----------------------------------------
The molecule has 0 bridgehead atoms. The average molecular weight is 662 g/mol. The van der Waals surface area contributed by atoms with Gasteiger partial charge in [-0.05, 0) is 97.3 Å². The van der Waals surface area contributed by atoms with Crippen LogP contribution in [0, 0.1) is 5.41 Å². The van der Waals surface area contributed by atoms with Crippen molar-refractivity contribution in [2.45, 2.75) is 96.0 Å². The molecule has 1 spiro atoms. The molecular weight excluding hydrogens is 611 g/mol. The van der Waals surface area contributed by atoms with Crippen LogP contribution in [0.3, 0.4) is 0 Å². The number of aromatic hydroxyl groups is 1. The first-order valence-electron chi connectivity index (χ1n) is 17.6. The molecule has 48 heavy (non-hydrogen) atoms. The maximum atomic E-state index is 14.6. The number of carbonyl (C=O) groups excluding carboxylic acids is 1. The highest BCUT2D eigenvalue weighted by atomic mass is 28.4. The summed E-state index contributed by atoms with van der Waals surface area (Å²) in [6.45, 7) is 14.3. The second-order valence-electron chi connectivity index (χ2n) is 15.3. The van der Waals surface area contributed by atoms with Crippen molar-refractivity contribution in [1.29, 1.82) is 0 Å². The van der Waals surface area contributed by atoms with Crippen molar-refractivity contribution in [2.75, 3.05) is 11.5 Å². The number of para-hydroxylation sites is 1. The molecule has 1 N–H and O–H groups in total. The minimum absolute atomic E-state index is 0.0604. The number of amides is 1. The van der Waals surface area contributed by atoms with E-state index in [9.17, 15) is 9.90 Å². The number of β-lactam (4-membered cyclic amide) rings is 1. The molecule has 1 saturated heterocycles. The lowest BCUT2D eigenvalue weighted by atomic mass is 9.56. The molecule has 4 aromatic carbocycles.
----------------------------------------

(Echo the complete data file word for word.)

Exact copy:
The molecule has 0 bridgehead atoms. The average molecular weight is 662 g/mol. The van der Waals surface area contributed by atoms with Gasteiger partial charge in [-0.05, 0) is 97.3 Å². The van der Waals surface area contributed by atoms with Crippen LogP contribution in [0, 0.1) is 5.41 Å². The van der Waals surface area contributed by atoms with Crippen molar-refractivity contribution in [2.45, 2.75) is 96.0 Å². The molecule has 1 spiro atoms. The molecular weight excluding hydrogens is 611 g/mol. The van der Waals surface area contributed by atoms with Crippen LogP contribution in [0.3, 0.4) is 0 Å². The number of aromatic hydroxyl groups is 1. The first-order valence-electron chi connectivity index (χ1n) is 17.6. The molecule has 48 heavy (non-hydrogen) atoms. The maximum atomic E-state index is 14.6. The number of carbonyl (C=O) groups excluding carboxylic acids is 1. The highest BCUT2D eigenvalue weighted by atomic mass is 28.4. The summed E-state index contributed by atoms with van der Waals surface area (Å²) in [6.45, 7) is 14.3. The second-order valence-electron chi connectivity index (χ2n) is 15.3. The van der Waals surface area contributed by atoms with Crippen molar-refractivity contribution in [1.29, 1.82) is 0 Å². The van der Waals surface area contributed by atoms with Crippen molar-refractivity contribution in [2.75, 3.05) is 11.5 Å². The number of para-hydroxylation sites is 1. The molecule has 1 N–H and O–H groups in total. The minimum absolute atomic E-state index is 0.0604. The number of amides is 1. The van der Waals surface area contributed by atoms with E-state index in [9.17, 15) is 9.90 Å². The number of β-lactam (4-membered cyclic amide) rings is 1. The molecule has 1 saturated heterocycles. The lowest BCUT2D eigenvalue weighted by atomic mass is 9.56. The molecule has 4 aromatic carbocycles.